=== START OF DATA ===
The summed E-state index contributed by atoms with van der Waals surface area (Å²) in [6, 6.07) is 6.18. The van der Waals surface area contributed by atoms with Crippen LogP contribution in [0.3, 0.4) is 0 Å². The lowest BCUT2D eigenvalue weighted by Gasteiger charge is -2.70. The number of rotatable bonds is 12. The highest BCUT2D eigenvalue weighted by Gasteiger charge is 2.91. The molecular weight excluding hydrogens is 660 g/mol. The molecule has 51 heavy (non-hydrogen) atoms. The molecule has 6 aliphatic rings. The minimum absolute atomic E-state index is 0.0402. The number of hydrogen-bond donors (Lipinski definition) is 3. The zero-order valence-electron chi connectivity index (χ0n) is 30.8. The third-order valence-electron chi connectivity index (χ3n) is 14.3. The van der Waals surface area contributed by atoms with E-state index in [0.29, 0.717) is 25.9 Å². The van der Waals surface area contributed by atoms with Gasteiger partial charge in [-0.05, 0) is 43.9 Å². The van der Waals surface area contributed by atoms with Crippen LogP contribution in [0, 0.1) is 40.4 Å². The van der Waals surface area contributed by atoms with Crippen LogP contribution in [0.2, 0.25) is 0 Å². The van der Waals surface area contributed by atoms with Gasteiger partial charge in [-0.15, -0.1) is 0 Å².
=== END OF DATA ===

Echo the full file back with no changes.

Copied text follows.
The summed E-state index contributed by atoms with van der Waals surface area (Å²) in [6, 6.07) is 6.18. The van der Waals surface area contributed by atoms with Crippen LogP contribution in [0.3, 0.4) is 0 Å². The lowest BCUT2D eigenvalue weighted by Gasteiger charge is -2.70. The number of rotatable bonds is 12. The highest BCUT2D eigenvalue weighted by Gasteiger charge is 2.91. The molecular weight excluding hydrogens is 660 g/mol. The molecule has 51 heavy (non-hydrogen) atoms. The molecule has 6 aliphatic rings. The minimum absolute atomic E-state index is 0.0402. The number of hydrogen-bond donors (Lipinski definition) is 3. The zero-order valence-electron chi connectivity index (χ0n) is 30.8. The third-order valence-electron chi connectivity index (χ3n) is 14.3. The van der Waals surface area contributed by atoms with E-state index in [0.29, 0.717) is 25.9 Å². The van der Waals surface area contributed by atoms with Gasteiger partial charge in [-0.05, 0) is 43.9 Å². The van der Waals surface area contributed by atoms with Crippen LogP contribution in [0, 0.1) is 40.4 Å². The van der Waals surface area contributed by atoms with Crippen LogP contribution in [0.2, 0.25) is 0 Å². The van der Waals surface area contributed by atoms with Gasteiger partial charge in [-0.15, -0.1) is 0 Å².